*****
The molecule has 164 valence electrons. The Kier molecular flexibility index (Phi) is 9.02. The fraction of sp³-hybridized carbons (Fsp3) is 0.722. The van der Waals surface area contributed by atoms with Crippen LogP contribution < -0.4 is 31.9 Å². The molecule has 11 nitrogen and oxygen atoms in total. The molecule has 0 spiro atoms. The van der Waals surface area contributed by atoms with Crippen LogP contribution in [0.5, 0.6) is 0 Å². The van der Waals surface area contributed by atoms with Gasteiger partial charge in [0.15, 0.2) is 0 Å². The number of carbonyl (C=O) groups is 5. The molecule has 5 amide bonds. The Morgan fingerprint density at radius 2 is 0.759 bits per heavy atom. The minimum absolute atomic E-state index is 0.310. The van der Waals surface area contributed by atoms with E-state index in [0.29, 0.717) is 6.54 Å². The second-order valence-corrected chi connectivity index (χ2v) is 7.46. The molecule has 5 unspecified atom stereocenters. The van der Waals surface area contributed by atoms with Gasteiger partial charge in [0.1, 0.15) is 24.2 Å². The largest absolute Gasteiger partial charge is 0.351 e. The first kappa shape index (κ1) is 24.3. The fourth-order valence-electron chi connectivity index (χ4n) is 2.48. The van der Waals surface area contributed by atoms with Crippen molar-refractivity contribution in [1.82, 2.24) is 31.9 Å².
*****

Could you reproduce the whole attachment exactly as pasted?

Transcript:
The molecule has 164 valence electrons. The Kier molecular flexibility index (Phi) is 9.02. The fraction of sp³-hybridized carbons (Fsp3) is 0.722. The van der Waals surface area contributed by atoms with Crippen LogP contribution < -0.4 is 31.9 Å². The molecule has 11 nitrogen and oxygen atoms in total. The molecule has 0 spiro atoms. The van der Waals surface area contributed by atoms with Crippen LogP contribution in [0.5, 0.6) is 0 Å². The van der Waals surface area contributed by atoms with Gasteiger partial charge in [0.15, 0.2) is 0 Å². The number of carbonyl (C=O) groups is 5. The molecule has 5 amide bonds. The Morgan fingerprint density at radius 2 is 0.759 bits per heavy atom. The minimum absolute atomic E-state index is 0.310. The van der Waals surface area contributed by atoms with E-state index in [0.29, 0.717) is 6.54 Å². The second-order valence-corrected chi connectivity index (χ2v) is 7.46. The molecule has 5 unspecified atom stereocenters. The van der Waals surface area contributed by atoms with Gasteiger partial charge in [0.1, 0.15) is 24.2 Å². The largest absolute Gasteiger partial charge is 0.351 e. The first kappa shape index (κ1) is 24.3. The fourth-order valence-electron chi connectivity index (χ4n) is 2.48. The van der Waals surface area contributed by atoms with Crippen molar-refractivity contribution in [1.82, 2.24) is 31.9 Å².